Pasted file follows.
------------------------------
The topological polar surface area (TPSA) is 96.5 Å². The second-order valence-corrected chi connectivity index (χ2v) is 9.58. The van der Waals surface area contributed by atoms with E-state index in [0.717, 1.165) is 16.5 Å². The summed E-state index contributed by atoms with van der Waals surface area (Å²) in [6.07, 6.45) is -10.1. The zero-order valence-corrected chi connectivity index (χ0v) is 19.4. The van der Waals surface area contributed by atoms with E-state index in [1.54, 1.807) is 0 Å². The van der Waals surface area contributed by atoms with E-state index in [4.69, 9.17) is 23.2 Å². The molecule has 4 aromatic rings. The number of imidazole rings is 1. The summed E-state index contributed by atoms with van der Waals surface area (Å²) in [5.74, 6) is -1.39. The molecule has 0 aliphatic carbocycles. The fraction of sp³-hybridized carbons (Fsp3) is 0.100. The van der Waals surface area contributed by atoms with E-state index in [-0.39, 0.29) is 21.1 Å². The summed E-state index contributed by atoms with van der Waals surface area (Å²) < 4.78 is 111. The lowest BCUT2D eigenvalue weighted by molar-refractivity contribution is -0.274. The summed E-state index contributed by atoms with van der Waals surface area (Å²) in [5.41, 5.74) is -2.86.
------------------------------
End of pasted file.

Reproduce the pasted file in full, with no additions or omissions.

The topological polar surface area (TPSA) is 96.5 Å². The second-order valence-corrected chi connectivity index (χ2v) is 9.58. The van der Waals surface area contributed by atoms with E-state index in [0.717, 1.165) is 16.5 Å². The summed E-state index contributed by atoms with van der Waals surface area (Å²) in [6.07, 6.45) is -10.1. The zero-order valence-corrected chi connectivity index (χ0v) is 19.4. The van der Waals surface area contributed by atoms with E-state index in [1.54, 1.807) is 0 Å². The van der Waals surface area contributed by atoms with E-state index in [4.69, 9.17) is 23.2 Å². The molecule has 4 aromatic rings. The number of imidazole rings is 1. The summed E-state index contributed by atoms with van der Waals surface area (Å²) in [5.74, 6) is -1.39. The molecule has 0 aliphatic carbocycles. The fraction of sp³-hybridized carbons (Fsp3) is 0.100. The van der Waals surface area contributed by atoms with E-state index in [-0.39, 0.29) is 21.1 Å². The summed E-state index contributed by atoms with van der Waals surface area (Å²) < 4.78 is 111. The lowest BCUT2D eigenvalue weighted by molar-refractivity contribution is -0.274. The summed E-state index contributed by atoms with van der Waals surface area (Å²) in [5.41, 5.74) is -2.86.